(1948-1989) era regimes. If researchers publish the information they must
take into account to protect personal data of a delicate nature. It is not
necessary to obtain the consent of living persons whose sensitive
information is in the documents. The Supreme Court asked the US judges
whether the legislation was in accordance with the "constitutional order".
Sensitive data relates to information on crime, health, sexuality, political
attitudes and religion.

Historians had expressed concerns that interfering with the archives law
would impede their work. For years Czech historians and researchers had
virtually unlimited access to the documents for the two periods mentioned
above. They had not needed permission >from the living whose sensitive
information were contained in the documents. The documents are those created
before January 1, 1990 regarding work of military courts and state
attorney's offices, courts, the National Front Communist umbrella
parliamentary organization, some archival documents of the German occupation
administration and the documents which were of public nature. According to
the director of Security Services Archives, the archive deal with up to
30,000 files each year-all with multiple names. If the US required the
names not to be released it would have paralyzed research.

The issue at hand emanated >from litigation brought by a man who believed he
was harmed by the archives revealing sensitive data >from his Communist
secret service StgB file to Czech television reporters. He demanded 30,000
Crowns. His claim was denied by the State. The Supreme court will now
decide if the issue brought by the man is bound by the US conclusions.

The US is a judicial body responsible for protecting the constitutionality
of the Czech Republic. It is composed of 15 presidentially appointed
justices who serve for 10 years.

To read more about this ruling see: http://tinyurl.com/js538ow
Original url:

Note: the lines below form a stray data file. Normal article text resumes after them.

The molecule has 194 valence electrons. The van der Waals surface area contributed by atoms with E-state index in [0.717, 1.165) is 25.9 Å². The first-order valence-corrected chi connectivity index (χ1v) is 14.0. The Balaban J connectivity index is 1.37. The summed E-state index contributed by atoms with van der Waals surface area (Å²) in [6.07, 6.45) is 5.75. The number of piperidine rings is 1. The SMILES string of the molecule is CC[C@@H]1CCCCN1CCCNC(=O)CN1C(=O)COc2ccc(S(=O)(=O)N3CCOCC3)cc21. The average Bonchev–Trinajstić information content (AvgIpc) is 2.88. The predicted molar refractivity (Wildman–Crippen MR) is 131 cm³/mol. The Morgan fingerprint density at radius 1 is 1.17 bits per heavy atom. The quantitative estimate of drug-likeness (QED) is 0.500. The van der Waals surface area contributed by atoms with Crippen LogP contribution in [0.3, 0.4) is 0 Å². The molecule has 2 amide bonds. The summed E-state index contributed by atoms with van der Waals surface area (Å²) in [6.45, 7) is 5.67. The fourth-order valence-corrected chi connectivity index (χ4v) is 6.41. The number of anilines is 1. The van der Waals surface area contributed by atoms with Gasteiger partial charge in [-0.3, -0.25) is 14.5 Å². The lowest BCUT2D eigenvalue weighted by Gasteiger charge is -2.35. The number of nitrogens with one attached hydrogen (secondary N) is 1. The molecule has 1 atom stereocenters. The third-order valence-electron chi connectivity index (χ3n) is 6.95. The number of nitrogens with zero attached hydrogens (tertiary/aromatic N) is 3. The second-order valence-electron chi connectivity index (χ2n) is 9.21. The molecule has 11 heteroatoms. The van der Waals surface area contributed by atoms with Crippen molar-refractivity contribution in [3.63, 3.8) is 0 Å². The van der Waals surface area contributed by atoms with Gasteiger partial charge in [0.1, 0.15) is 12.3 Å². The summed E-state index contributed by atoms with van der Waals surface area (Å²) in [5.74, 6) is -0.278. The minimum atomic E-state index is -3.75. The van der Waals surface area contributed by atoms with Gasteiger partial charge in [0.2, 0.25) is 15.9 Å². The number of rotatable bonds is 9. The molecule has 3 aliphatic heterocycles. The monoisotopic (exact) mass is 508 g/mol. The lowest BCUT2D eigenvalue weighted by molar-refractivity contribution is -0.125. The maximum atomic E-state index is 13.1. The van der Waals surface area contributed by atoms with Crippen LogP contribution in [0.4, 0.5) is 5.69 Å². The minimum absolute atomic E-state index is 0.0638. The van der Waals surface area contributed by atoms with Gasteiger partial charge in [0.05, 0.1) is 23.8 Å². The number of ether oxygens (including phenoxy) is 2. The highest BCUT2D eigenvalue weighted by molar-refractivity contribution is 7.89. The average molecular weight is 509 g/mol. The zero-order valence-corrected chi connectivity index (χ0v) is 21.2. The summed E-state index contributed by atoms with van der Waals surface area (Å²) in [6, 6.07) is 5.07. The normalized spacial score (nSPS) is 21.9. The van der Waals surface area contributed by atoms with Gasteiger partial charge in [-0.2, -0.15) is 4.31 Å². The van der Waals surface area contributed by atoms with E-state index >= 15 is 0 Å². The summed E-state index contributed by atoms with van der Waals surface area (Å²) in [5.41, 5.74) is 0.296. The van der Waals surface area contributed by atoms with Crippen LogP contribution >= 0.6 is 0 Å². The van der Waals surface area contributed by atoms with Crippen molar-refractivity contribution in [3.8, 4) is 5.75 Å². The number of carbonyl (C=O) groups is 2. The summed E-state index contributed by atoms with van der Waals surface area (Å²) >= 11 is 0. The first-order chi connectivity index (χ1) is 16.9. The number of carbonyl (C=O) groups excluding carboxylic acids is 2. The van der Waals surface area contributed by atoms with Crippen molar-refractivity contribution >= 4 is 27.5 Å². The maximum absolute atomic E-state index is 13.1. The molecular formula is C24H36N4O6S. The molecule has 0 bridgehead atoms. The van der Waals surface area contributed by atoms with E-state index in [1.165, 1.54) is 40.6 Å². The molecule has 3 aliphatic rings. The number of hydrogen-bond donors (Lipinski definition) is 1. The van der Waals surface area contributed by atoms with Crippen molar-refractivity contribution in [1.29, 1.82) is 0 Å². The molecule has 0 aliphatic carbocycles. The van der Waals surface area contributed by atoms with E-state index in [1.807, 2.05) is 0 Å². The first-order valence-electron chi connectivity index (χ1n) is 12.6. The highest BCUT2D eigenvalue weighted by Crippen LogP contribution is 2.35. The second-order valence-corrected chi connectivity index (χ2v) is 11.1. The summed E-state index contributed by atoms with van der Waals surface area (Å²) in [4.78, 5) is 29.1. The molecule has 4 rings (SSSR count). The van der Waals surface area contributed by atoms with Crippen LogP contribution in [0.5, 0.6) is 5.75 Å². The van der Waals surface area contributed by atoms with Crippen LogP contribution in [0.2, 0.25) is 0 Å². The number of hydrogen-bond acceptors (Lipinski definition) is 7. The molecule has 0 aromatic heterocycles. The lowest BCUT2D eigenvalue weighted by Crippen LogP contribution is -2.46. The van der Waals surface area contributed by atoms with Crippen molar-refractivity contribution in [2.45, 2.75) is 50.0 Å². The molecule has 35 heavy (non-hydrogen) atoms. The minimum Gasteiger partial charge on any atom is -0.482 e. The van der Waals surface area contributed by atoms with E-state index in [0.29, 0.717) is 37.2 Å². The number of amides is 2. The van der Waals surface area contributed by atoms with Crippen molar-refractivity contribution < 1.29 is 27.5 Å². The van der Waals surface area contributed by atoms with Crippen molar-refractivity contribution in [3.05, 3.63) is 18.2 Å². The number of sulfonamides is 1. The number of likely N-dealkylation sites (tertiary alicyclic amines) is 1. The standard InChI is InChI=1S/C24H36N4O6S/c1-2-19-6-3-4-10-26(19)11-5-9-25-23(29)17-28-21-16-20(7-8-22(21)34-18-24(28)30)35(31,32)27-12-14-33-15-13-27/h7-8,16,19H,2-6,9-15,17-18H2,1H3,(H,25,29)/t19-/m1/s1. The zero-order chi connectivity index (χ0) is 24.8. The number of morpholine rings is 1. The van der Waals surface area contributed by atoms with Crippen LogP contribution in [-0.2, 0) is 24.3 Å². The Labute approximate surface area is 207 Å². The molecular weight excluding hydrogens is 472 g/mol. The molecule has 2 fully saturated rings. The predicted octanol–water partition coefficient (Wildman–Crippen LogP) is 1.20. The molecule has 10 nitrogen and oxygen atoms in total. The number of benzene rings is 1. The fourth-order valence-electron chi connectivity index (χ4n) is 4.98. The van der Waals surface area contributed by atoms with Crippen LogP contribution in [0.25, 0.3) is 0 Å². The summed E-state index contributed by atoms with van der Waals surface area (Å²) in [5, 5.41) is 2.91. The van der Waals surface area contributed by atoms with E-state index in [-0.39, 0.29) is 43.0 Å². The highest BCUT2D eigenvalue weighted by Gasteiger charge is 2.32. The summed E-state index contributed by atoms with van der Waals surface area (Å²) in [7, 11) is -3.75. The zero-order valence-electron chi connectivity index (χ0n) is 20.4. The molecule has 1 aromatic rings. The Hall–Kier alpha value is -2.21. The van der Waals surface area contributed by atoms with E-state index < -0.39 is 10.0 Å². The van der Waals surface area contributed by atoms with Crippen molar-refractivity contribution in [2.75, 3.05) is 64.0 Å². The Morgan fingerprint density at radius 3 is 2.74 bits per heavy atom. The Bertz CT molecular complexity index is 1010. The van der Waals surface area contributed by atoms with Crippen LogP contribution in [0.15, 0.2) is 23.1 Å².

http://www.radio.cz/en/section/curraffrs/researchers-welcome-ruling-protecti
ng-access-to-historical-archives

For more information on the underlying case that brought this to the US see:
http://tinyurl.com/jpqgt22
Original url:
http://praguemonitor.com/2017/01/12/court-access-totalitarian-archives-data-
not-worsen

Thank you to Rose Feldman, Israel Genealogy Research Association (IGRA),
for sharing the information with us.

Jan Meisels Allen
Chairperson, IAJGS Public Records Access Monitoring Committee


(Poland) Poland Places Names of Auschwitz Database of Prison Guards Online #austria-czech

Jan Meisels Allen
 

The British Broadcasting System (BBC) posted that Poland has put online the
names of the Nazi SS commanders and guards at Auschwitz-Birkenau death camp
in German-occupied Poland. The database includes names, place and date of
birth, nationality, military service and where possible a photograph. If the
person stood trial, judicial documents are also included.

Information was gathered by Poland, Germany, Austria and the United States.
This was put online by the Polish Institute of National Remembrance (INR)
which includes about 9,000 names almost all German. It is Poland's hope that
posting the names to prove that referring to Auschwitz as a Polish-run camp
in incorrect. The database was gradually extended to include the
information concerning the personnel of other German concentration camps,
finally reaching the number of 25,000 records, of which 9,686 were related
to the Auschwitz concentration camp personnel.

The new database is being made accessible in five languages

To read more see: http://www.bbc.com/news/world-europe-38797727

Thanks to Yvonne Stern, Brazil, IAJGS Records Access Alert reader who was
able to learn >from Centrum Judaicum-Berlin, that one has to know the